Foot Bunion Treatment
In most cases, bunions can be successfully treated by reducing pressure against the bunion. Changing shoes, shoe inserts, and bunion pads can reduce pain and inflammation. However, nonsteroidal anti-inflammatory medications or corticosteroid injections may be required to reduce pain and inflammation. Surgical treatment is reserved for those who are unable to function normally because of the bunion. The goal of surgery is to remove the bunion and realign the toe.
Treatment for a bunion may include:
- Shoes that allow enough room for the toes
- Bunion pads:
- Protect the bunion from rubbing against the inside of the shoe
- Orthotics for bunions:
- Position the foot inside the shoe correctly, in order to reduce pressure against the bunion
- Nonsteroidal anti-inflammatory medications for pain
- Corticosteroid injections:
- Medication is injected around the bunion to reduce inflammation and pain
- Surgery for bunions:
- A variety of procedures are used
- The goal in most cases is to remove the bunion and realign the toe
Foot Bunion Questions For Doctor
The following are some important questions to ask before and after the treatment of a bunion.
Questions to ask before treatment:
- What are my treatment options?
- Is surgery an option for me?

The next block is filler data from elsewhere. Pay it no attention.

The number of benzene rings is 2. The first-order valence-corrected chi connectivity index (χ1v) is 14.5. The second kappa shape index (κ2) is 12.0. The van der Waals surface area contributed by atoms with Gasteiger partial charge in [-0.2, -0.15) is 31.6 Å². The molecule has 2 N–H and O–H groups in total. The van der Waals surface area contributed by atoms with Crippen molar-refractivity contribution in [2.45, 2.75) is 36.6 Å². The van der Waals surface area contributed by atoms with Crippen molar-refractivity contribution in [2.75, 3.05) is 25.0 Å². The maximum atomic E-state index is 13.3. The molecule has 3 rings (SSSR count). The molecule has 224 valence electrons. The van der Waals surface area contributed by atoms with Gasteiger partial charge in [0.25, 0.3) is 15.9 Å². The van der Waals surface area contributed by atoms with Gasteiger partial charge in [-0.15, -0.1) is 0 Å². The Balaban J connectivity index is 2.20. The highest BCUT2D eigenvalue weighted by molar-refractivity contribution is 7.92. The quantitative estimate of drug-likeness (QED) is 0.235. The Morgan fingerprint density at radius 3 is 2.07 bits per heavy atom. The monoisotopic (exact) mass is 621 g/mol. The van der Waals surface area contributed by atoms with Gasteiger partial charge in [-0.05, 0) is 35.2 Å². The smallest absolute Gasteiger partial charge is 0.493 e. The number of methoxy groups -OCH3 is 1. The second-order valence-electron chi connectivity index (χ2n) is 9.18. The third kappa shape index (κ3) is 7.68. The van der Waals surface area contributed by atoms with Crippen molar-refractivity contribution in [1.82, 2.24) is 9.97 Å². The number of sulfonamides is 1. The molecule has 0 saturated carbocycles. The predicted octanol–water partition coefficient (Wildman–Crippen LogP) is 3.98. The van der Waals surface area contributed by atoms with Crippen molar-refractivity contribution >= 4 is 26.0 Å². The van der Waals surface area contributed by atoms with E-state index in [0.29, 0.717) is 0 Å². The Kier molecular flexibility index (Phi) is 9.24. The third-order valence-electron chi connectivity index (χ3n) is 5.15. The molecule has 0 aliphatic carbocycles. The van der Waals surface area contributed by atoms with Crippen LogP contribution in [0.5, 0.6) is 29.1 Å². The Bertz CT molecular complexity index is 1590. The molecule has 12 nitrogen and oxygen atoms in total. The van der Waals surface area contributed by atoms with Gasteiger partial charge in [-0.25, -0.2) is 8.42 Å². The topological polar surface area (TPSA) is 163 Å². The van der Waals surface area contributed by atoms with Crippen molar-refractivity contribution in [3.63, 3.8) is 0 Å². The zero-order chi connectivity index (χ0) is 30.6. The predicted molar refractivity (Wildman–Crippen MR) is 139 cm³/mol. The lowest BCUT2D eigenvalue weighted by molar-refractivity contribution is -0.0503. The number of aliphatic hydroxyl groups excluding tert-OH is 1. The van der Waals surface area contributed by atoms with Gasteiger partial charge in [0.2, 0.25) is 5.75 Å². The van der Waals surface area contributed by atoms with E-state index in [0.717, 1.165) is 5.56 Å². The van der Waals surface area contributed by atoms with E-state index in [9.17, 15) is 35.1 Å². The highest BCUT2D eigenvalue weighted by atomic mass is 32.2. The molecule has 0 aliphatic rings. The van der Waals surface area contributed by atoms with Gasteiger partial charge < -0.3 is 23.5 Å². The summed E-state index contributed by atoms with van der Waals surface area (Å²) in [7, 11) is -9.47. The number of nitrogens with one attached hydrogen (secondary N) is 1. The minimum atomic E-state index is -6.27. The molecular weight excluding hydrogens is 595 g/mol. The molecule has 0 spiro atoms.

- What are the risks associated with treatment?
- What are the complications I should watch for?
- How long will I be on medication?
- What are the potential side effects of my medication?
- Does my medication interact with nonprescription medicines or supplements?
- Should I take my medication with food?
Questions to ask after treatment:
- Are there any medications or supplements I should avoid?
- Do I need to change my diet?
- How often will I need to see my doctor for checkups?
- What local support and other resources are available?
Foot Bunion Specialist
Foot Bunion Surgery
In severe cases, surgery is required to remove the bunion. This usually involves removing a wedge of bone, in order to restore the normal alignment of the big toe. The surgery may also involve adjustments to the ligaments that have become too loose, or too tight. A cast is usually required for 6 weeks, until the bone heals.
Continue to Foot Bunion Home Care
- Ferrari J, Higgins JP, Prior TD. Interventions for treating hallux valgus (abductovalgus) and bunions. Cochrane Database Syst Rev. 2004;(1):CD000964. 
- Ferrari J. Bunions. Clin Evid. 2004 Jun;(11):1404-16. 
- Robinson AH, Limbers JP. Modern concepts in the treatment of hallux valgus. J Bone Joint Surg Br. 2005 Aug;87(8):1038-45. 
- Trnka HJ. Osteotomies for hallux valgus correction. Foot Ankle Clin. 2005 Mar;10(1):15-33.